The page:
Elsewhere in Sydney, Leila Scott has been nursing her mother through terminal cancer, and has crossed paths with a euthanasia group with shady undercurrents. When Troy starts to question whether their activities conceal something darker, the two cases overlap.

The Simple Death is the second mystery featuring Nicholas Troy, but stands comfortably alone. Troy is an honest cop, who finds himself sometimes struggling to hold that line as he becomes aware of the differences between morality and the law.

A gripping read.

The Simple Death

The Simple Death, by Michael Duffy
Allen & Unwin, 2011
ISBN 9781742375526

This book can be purchased in good bookstores or online from Fishpond. Buying through this link supports Aussiereviews.

Murderer's Thumb, by Beth Montgomery

Adam’s hand and neck were suddenly clammy. He stumbled closer, fighting back an urge to flee. But there was no mistaking what he saw. It was bone. He ran over to the black object, which lay on the soft bed of fallen silage. It was a boot. A black boot with a metal buckle. His eyes swung back to the silage in the grab/ the idling tractor had shaken free more of the dead grass. Adam could make out the curving bones of a ribcage.

Adam is not impressed when he and his mother have to move to rural Falcon ridge. They are on the run, hiding from Adam’s violent father. This is supposed to be a safe place for them, but a few days after his arrival, Adam discovers a body buried in a silage pit on the farm where they live.

Unsettled by the find, Adam is nonetheless intrigued. He likes mysteries, and here is one right under his nose. Helped by the diary he finds hidden in his house, Adam sets out to figure out who killed the girl, the teenage daughter of the farm owner, who disappeared six years previously.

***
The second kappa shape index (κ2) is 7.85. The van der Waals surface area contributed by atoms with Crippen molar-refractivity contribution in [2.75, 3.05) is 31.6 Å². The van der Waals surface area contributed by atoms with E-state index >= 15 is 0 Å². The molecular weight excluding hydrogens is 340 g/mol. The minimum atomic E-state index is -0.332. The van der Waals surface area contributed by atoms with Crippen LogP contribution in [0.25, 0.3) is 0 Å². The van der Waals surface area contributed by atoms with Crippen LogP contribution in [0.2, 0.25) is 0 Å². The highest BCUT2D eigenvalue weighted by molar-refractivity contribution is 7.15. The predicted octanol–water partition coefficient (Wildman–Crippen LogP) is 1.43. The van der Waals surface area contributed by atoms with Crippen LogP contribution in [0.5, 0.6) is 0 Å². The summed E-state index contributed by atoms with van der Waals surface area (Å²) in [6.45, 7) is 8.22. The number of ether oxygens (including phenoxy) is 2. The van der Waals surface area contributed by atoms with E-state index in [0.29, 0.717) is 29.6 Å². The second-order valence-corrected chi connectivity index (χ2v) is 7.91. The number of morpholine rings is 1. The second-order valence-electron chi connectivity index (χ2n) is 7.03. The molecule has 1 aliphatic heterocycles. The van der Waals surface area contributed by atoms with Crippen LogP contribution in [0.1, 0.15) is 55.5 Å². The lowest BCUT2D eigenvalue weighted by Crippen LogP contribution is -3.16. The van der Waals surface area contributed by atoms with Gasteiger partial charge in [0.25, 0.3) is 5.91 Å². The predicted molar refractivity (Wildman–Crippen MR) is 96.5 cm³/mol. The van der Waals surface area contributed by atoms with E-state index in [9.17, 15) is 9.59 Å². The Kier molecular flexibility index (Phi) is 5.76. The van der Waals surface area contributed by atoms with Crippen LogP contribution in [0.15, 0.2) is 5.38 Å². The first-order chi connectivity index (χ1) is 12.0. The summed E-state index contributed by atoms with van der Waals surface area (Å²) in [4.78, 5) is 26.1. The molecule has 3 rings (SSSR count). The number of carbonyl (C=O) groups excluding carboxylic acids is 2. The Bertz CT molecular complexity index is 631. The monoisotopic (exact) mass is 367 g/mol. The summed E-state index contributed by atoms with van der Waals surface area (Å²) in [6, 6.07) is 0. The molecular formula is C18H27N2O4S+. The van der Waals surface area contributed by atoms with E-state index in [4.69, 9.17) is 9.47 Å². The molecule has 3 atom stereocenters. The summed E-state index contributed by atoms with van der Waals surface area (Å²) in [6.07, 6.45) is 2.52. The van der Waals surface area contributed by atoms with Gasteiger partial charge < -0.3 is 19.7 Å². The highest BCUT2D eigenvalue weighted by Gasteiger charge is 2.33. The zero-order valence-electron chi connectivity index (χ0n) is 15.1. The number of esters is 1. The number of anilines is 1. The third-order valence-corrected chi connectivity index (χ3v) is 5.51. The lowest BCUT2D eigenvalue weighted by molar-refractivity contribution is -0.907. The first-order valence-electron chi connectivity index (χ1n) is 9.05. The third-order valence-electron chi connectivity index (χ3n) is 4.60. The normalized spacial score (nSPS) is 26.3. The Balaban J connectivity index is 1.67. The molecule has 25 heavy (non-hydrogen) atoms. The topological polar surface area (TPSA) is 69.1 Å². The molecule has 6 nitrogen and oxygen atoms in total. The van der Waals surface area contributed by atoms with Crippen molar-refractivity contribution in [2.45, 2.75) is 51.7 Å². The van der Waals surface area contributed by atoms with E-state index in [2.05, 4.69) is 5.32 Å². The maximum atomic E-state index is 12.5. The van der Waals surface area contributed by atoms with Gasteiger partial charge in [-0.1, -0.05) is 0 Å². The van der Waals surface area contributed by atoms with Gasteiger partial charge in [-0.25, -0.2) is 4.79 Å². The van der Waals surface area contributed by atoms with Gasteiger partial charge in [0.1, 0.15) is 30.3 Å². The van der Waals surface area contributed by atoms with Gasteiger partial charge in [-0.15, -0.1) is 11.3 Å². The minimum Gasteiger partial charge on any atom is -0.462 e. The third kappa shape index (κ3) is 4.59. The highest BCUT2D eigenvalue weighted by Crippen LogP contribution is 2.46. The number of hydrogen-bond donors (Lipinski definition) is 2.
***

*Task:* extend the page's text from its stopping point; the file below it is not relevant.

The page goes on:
Murderer’s Thumb is an intriguing murder mystery for teen readers, but it also something more, exploring the issues of secrets in small communities, and of being an outsider in such a place, among others. There are several twists and a diverse and interesting cast of characters.

Murderer's Thumb

Murderer’s Thumb, by Beth Montgomery
Text Publishing, 2008

This book can be purchased online from Fishpond. Buying through this link supports Aussiereviews.

Who Killed Bianca, by Emma Darcy

Succesful romance novelist K. C. Gordon is looking forward to her trip on the Ghan from Sydney to Alice Springs. Part research opportunity, part relaxation, she has no desire to be caught up in a murder investigation.

Unfortunately for K.C., it seems she might have little choice. Among her fellow travellers is a group of eight of Sydney’s elite, all of them with dramas, pasts and secrets they don’t want to see exposed. They are dogged by another passenger, the infamous gossip columnist, Bianca Bernini, who has joined the trip purely to dig dirt and expose the secrets of her eight adversaries. She does not forsee that the trouble she is about to cause will result in her murder.

K.C. finds herself drawn into this group and into trying to figure out who the murderer is.

Who Killed Bianca is a gripping murder mystery from one of Australia’s most popular female novelists, Emma Darcy. Darcy, better known for her numerous romance titles, shows her versatility with this, her second murder mystery featuring the sassy 40-something K.C. Gordon.

Good reading.

Who Killed Bianca, by Emma Darcy
Pan Macmillan 2002

Babel, by Barry Maitland

When Professor Springer, one of England’s leading philosophers, is assasinated on the steps of the London University where he works, DCI David Brock is called into investigate. His usual partner, Kathy Kolla is on leave.

Springer has been outspoken in his views against fundamentalism, and suspicion is cast on London’s Arab communities. When Kolla is drawn into the investigation, it becomes more complex. Is the murder as straightforward as it seems, or could it relate to the deep divisions between different factions in the university?

Brock and Kolla must solve the mystery before further violence gets out of hand.

Babel is crime fiction as it should be written – danger and intrigue combine with characters of substance and just the right level of surprise.

Barry Maitland was born and raised in Britain. He came to Australia to teach Architecture at the University of Newcastle, but has since retired to work full time on his writing. This can only be a good thing for the lover of quality crime fiction.

Babel, by Barry Maitland
Allen & Unwin, 2002.